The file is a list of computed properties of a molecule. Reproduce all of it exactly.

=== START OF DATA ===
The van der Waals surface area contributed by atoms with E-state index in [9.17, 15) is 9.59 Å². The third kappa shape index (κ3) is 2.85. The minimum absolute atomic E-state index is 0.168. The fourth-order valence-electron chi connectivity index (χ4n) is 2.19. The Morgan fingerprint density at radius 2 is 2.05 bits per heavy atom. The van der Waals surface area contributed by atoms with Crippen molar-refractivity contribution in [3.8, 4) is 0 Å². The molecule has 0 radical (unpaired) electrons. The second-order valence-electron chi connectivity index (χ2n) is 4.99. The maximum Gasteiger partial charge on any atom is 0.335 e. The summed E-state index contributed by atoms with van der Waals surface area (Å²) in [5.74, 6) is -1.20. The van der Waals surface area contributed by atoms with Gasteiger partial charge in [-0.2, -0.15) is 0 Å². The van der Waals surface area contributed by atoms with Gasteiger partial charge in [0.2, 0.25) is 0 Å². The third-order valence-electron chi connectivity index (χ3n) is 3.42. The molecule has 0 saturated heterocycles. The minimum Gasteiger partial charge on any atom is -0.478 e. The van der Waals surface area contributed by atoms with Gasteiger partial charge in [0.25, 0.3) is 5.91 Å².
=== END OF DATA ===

The van der Waals surface area contributed by atoms with E-state index in [9.17, 15) is 9.59 Å². The third kappa shape index (κ3) is 2.85. The minimum absolute atomic E-state index is 0.168. The fourth-order valence-electron chi connectivity index (χ4n) is 2.19. The Morgan fingerprint density at radius 2 is 2.05 bits per heavy atom. The van der Waals surface area contributed by atoms with Crippen molar-refractivity contribution in [3.8, 4) is 0 Å². The molecule has 0 radical (unpaired) electrons. The second-order valence-electron chi connectivity index (χ2n) is 4.99. The maximum Gasteiger partial charge on any atom is 0.335 e. The summed E-state index contributed by atoms with van der Waals surface area (Å²) in [5.74, 6) is -1.20. The van der Waals surface area contributed by atoms with Gasteiger partial charge in [-0.2, -0.15) is 0 Å². The van der Waals surface area contributed by atoms with Gasteiger partial charge in [0.2, 0.25) is 0 Å². The third-order valence-electron chi connectivity index (χ3n) is 3.42. The molecule has 0 saturated heterocycles. The minimum Gasteiger partial charge on any atom is -0.478 e. The van der Waals surface area contributed by atoms with Gasteiger partial charge in [0.25, 0.3) is 5.91 Å².